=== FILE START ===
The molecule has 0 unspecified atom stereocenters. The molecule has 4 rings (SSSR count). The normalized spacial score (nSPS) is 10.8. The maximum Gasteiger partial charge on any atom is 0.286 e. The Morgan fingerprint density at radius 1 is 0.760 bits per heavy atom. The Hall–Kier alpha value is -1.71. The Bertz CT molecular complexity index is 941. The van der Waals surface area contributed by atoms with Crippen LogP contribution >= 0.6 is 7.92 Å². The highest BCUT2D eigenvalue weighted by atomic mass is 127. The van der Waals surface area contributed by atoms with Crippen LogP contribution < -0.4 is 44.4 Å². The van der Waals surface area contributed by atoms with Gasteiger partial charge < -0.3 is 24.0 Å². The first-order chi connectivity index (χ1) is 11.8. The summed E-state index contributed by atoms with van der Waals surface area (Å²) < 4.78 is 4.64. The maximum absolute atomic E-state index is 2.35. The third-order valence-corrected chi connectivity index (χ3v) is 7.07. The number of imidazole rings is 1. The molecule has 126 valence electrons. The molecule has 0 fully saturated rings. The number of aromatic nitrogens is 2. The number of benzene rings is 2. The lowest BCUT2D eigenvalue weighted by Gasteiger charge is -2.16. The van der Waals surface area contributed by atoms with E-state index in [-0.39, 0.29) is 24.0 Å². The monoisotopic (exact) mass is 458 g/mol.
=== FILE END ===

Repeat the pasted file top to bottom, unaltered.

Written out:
The molecule has 0 unspecified atom stereocenters. The molecule has 4 rings (SSSR count). The normalized spacial score (nSPS) is 10.8. The maximum Gasteiger partial charge on any atom is 0.286 e. The Morgan fingerprint density at radius 1 is 0.760 bits per heavy atom. The Hall–Kier alpha value is -1.71. The Bertz CT molecular complexity index is 941. The van der Waals surface area contributed by atoms with Crippen LogP contribution >= 0.6 is 7.92 Å². The highest BCUT2D eigenvalue weighted by atomic mass is 127. The van der Waals surface area contributed by atoms with Crippen LogP contribution < -0.4 is 44.4 Å². The van der Waals surface area contributed by atoms with Gasteiger partial charge < -0.3 is 24.0 Å². The first-order chi connectivity index (χ1) is 11.8. The summed E-state index contributed by atoms with van der Waals surface area (Å²) < 4.78 is 4.64. The maximum absolute atomic E-state index is 2.35. The third-order valence-corrected chi connectivity index (χ3v) is 7.07. The number of imidazole rings is 1. The molecule has 126 valence electrons. The molecule has 0 fully saturated rings. The number of aromatic nitrogens is 2. The number of benzene rings is 2. The lowest BCUT2D eigenvalue weighted by Gasteiger charge is -2.16. The van der Waals surface area contributed by atoms with E-state index in [-0.39, 0.29) is 24.0 Å². The monoisotopic (exact) mass is 458 g/mol.